Overlooking the beach, you can sit inside or outside at this popular spot and watch the surf roll in, whatever the weather. Open all year, serving tea/coffee, breakfasts, burgers, fish and chips, light snacks, ice cream, cakes and afternoon tea.
Widemouth Bay Cafe, Marine Drive, Widemouth Bay, Bude, Cornwall, EX23 0AH (T: 01288 361927)
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Staff very friendly. Excellent service. Mussels were fantastic. Would highly recommend
Family-run tea room located at the stunning Widemouth Bay, offering a delicious selection of homemade cakes and afternoon teas. Also offering a full surfboard and wetsuit hire service too!
Trelawny Tea Room, Marine Drive, Widemouth Bay, Bude, Cornwall, EX23 0AH (T: 01288 361946)
Breathtaking views across Widemouth Bay, perfect for watching the sunset! A welcoming, family-friendly bar area with a great choice of beers, wines and other drinks. Delicious, fresh, seasonal food served in the bar, decking, garden or restaurant, and during the busy season a snack shack too.
The Bay View Inn, Widemouth Bay, Bude, Cornwall (T: 01288 361273)
Set in one of North Cornwall's most stunning locations, Widemouth Beach House is a newly renovated venue offering drinks, food, tunes and ocean views, with private access to the beach at the bottom of the garden.
Beach House, Marine Dr, Widemouth Bay, Bude EX23 0AW (T: 01288 361256)
Three miles south of Bude, Widemouth Bay Beach is a long, open bay that’s popular with families and surfers, while at low tide there are hundreds of rock pools to explore. It’s a wonderful place to learn to surf or body board thanks to fantastic conditions and lots of local surf schools in the surrounding area. There’s free parking at both ends of the bay as well as viewing points. Dogs are welcome throughout the year on the south section of the beach, otherwise known as Black Rock, but on the northern part there are seasonal dog bans. It has a wild feel to it, which adds to its appeal, and there is lifeguard cover in the summer, but nonetheless do be careful when swimming.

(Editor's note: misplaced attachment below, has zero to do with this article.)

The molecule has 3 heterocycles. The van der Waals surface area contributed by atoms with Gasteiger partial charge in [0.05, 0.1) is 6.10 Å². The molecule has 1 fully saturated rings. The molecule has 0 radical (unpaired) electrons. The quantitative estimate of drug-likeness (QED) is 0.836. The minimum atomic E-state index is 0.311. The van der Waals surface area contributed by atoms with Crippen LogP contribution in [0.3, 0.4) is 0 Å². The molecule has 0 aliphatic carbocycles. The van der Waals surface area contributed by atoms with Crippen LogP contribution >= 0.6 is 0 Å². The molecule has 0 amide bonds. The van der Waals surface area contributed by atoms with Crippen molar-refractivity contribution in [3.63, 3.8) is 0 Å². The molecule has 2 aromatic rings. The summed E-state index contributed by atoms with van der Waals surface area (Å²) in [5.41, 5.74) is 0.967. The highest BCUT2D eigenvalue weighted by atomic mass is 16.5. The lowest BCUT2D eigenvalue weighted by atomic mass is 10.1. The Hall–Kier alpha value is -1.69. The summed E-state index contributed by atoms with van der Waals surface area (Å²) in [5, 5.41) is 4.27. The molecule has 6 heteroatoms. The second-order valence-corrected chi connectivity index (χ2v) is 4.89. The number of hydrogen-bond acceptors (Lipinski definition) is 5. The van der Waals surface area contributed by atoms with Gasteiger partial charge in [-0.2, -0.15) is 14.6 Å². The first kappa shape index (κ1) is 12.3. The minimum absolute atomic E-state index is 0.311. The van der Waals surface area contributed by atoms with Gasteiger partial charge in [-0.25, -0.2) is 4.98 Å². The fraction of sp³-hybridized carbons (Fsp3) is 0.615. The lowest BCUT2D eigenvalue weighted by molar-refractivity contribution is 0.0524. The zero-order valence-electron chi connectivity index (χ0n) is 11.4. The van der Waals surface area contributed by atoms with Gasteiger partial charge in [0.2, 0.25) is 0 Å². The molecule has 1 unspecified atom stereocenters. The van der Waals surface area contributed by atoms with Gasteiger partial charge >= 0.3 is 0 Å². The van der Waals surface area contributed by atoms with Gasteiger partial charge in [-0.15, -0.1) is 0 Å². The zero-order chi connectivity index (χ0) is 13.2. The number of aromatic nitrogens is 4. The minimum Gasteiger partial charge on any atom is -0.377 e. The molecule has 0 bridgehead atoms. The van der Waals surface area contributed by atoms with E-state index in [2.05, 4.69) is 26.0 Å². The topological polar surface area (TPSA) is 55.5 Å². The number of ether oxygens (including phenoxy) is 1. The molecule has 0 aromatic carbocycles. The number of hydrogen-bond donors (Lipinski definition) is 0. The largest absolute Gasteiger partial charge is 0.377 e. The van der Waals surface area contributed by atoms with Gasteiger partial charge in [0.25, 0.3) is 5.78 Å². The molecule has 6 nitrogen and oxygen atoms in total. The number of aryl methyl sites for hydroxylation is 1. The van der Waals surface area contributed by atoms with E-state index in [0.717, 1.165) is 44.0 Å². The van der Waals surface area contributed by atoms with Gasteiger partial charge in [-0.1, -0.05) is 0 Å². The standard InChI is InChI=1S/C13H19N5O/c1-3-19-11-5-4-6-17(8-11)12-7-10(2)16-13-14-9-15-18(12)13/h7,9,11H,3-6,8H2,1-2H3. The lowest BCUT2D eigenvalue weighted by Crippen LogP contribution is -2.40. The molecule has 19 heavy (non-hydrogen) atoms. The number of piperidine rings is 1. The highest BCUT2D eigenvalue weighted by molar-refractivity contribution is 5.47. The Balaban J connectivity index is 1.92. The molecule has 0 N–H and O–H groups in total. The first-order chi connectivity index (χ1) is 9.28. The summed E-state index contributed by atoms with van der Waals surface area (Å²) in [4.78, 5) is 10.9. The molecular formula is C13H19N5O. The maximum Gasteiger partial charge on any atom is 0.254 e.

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Lovely clean beach.
Lovely clean beach. Dogs enjoyed it!
Less the five minutes on foot from the centre of Bude, Summerleaze Beach is an easy beach to get to and enjoy for the whole day. There’s a river flanking the sandy beach and it’s sheltered by a breakwater, making it popular with families and surfers. You can book beach huts daily or weekly, and adding to its charm is a part man-made/part natural salt water sea pool to swim in at the foot of the cliff, that’s been welcoming swimmers since it opened in 1930. There’s lifeguard cover in the summer months, dogs need to be kept on leads from May to September, and there are toilets and disabled toilets close by as well as an RNLI shop, sandy play area, a beach café, and a large car park that leads directly to the sand dunes.
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Busy car park but the sandy beach is worth it. Cliff top walks and a tidal pool made this a perfect spot on a sunny day.
Crooklets Beach, near Bude, offers golden sands and rock pools to explore. There is a cafe right on the sea front and access from teh car park is level. There are public toilets and an outdoor shower for sandy toes. Car parkign is available at Crooklets Road car park EX23 8LG.
At the end of a narrow valley, surrounded by towering cliffs, backing into the village of Crackington, Crackington Haven Beach offers shelter from the elements but only by comparison to the exposed coastline. The beach is all rocks and shingle, and has a seasonal ban on dogs from Easter to October. There’s parking at the beach, so remember to take cash for pay and display, and there are two cafes, a pub, surf hire and toilet facilities close by. There’s also lifeguard cover in the height of summer.
In the shadow of Tintagel Castle, Tintagel Beach is small and often overlooked, barely accessible via a scrabble down the cliff path. To the north of the beach there’s a waterfall and to the south is Merlin's Cave, a 300ft long tunnel passing under Tintagel Island and castle that’s only accessible at low tide. Dogs are allowed on the beach all year round, and the beauty of the place is its remoteness – just you, the beach and the sea, so there aren’t any facilities nearby basically.